Sunkist Growers released the findings of its S'alternative research revealing that the use of Sunkist lemons may allow for significant salt reduction in recipes while boosting flavor. The research concluded that lemons can be used to reduce salt by as much as 75 percent.
The taste tests examined the use of Sunkist lemon juice and lemon zest in various dishes, including meat, grains, soups and salads. After creating control dishes, recipes were re-created using salt in decreasing amounts along with lemon juice and zest to find the ideal combination. Test dishes were made adding lemon juice only, lemon zest only, and a combination of lemon juice and lemon zest to the reduced-salt dishes.
"While Sunkist has put a lot of energy behind informing consumers about our sodium-reduction strategies using lemons, this research gives us exciting results that show just how effective Sunkist lemons can be in reducing people's salt intake without compromising flavor," Joan Wickham, Sunkist advertising and public relations manager, said in a press release.
With the average American consuming twice the recommended amount of sodium, and high sodium intake linked to high blood pressure, cancer and osteoporosis, increased use of lemons could play a major role in reducing Americans' dependence on the salt shaker. For many years, Sunkist has been encouraging consumers to choose all-natural lemons over salt to flavor their food as part of the Sunkist S'alternative program, which provides low-sodium tips and S'alternative recipes using Sunkist lemons.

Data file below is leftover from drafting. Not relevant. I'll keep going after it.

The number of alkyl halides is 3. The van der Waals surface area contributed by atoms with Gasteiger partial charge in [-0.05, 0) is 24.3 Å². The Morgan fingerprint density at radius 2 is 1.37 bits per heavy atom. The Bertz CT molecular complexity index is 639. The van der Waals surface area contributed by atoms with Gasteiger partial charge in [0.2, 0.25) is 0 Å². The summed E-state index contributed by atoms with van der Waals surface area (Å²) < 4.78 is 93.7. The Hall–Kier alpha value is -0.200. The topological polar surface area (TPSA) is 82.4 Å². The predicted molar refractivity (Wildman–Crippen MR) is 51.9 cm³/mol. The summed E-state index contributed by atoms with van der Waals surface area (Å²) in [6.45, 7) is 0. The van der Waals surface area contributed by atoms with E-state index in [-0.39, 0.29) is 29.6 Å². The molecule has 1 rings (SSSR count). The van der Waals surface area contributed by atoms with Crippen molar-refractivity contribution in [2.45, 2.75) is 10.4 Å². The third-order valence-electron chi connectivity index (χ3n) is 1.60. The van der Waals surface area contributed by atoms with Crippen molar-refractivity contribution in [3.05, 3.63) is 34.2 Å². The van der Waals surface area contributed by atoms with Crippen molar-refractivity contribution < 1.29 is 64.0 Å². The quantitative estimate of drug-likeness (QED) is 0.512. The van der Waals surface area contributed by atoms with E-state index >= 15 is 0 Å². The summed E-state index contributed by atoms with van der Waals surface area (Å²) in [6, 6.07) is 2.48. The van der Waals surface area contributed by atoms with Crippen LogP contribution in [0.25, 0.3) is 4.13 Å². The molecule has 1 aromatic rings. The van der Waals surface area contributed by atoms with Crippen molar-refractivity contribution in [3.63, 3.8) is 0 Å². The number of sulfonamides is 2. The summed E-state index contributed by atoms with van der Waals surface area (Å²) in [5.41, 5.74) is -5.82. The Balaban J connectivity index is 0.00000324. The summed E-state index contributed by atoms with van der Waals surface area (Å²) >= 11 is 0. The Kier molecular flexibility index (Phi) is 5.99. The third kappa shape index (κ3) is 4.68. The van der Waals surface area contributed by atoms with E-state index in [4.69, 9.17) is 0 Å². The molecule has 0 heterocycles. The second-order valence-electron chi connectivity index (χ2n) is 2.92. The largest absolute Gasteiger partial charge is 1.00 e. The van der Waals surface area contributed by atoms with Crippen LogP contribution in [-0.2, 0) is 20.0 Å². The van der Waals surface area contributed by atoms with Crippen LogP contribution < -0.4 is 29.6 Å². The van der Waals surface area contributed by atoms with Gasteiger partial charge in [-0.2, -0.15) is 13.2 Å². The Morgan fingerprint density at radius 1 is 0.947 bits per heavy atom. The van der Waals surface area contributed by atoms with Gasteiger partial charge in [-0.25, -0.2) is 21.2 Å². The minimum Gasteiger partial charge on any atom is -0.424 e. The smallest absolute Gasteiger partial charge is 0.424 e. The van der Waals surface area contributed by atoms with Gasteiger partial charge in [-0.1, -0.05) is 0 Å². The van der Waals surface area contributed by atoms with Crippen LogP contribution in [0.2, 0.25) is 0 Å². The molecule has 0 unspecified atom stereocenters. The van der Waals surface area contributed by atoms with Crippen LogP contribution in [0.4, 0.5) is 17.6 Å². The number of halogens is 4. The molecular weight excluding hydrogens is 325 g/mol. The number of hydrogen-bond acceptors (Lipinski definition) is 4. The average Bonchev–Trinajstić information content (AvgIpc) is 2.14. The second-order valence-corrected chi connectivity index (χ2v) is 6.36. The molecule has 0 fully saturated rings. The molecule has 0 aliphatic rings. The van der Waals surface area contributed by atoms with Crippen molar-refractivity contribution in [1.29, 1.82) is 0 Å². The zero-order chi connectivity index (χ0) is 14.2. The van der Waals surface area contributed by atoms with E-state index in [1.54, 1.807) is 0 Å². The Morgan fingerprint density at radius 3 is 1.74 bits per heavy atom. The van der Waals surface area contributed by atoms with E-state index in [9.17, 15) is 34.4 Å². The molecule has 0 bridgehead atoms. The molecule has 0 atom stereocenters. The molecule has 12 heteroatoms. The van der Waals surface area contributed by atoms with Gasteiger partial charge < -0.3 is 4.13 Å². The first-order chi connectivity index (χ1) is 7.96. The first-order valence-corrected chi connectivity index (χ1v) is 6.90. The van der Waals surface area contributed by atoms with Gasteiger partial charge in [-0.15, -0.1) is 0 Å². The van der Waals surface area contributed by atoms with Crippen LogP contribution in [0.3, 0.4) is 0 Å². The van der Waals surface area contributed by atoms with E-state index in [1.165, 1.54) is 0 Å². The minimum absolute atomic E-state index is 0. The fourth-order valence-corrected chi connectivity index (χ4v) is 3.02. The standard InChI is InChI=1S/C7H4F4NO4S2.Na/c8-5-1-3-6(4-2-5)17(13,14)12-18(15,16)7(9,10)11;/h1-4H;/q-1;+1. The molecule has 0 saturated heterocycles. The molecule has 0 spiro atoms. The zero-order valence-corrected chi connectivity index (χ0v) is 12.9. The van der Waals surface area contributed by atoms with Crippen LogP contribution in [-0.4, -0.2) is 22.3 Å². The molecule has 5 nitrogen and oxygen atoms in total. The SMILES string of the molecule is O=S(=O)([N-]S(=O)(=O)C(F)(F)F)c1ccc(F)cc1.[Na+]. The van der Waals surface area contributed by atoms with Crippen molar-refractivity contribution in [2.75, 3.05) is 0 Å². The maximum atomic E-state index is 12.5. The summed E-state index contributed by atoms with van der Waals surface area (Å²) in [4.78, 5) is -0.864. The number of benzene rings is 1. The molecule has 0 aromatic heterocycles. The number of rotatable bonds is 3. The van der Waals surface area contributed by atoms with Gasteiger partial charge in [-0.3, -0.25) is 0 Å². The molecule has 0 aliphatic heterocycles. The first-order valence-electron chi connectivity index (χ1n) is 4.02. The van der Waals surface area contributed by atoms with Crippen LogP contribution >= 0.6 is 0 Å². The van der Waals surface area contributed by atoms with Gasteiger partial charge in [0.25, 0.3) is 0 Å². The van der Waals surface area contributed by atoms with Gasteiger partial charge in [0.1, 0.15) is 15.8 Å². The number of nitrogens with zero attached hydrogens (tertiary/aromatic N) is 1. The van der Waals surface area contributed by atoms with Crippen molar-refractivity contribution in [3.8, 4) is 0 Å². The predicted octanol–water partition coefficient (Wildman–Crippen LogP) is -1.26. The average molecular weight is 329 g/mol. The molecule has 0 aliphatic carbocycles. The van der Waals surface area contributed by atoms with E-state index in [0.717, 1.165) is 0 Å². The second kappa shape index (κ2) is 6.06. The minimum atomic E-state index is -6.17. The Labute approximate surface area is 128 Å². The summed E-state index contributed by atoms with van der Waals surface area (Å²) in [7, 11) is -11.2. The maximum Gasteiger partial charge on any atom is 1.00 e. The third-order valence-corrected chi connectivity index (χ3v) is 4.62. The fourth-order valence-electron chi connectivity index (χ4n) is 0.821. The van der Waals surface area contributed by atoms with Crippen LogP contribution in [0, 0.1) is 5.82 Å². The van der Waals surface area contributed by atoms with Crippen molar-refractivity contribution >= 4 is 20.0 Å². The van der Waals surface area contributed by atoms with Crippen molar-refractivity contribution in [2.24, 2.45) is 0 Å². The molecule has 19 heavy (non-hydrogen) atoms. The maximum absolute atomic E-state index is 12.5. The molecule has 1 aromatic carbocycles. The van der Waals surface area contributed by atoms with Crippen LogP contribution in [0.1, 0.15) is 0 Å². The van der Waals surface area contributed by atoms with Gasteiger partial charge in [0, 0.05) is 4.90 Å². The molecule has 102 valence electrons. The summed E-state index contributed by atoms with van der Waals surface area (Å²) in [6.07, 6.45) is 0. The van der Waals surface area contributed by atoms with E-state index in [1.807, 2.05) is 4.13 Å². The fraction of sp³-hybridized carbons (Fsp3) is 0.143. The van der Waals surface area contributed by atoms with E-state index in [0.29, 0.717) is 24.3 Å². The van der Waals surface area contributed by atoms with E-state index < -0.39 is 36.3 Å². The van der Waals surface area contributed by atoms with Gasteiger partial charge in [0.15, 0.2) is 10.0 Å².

While each taste test participant quickly identified the no-salt added recipes, the use of Sunkist lemons with reduced sodium produced a more flavorful dish. Most participants actually preferred recipes made with reduced salt and added lemon juice and zest to the original full-salt recipes.
Additional research results included the following:
"The results of this research show that flavor and health considerations do not have to be mutually exclusive," said Global Master Chef Karl Guggenmos, WACS, AAC, who conducted the study's research along with Chef Michael Makuch from Johnson & Wales University. "Since the use of lemon juice and zest is such a simple tip for chefs of all skill levels, this information could go a long way in combating our excess sodium intake."
Michelle Dudash, registered dietitian nutritionist, Cordon Bleu-certified chef and best-selling author of "Clean Eating for Busy Families," has created new recipes incorporating the optimal blends of Sunkist lemon juice, zest and salt discovered from the taste tests. For those recipes, additional tips, and more information about Sunkist S'alternative, visit www.sunkistsalternative.com.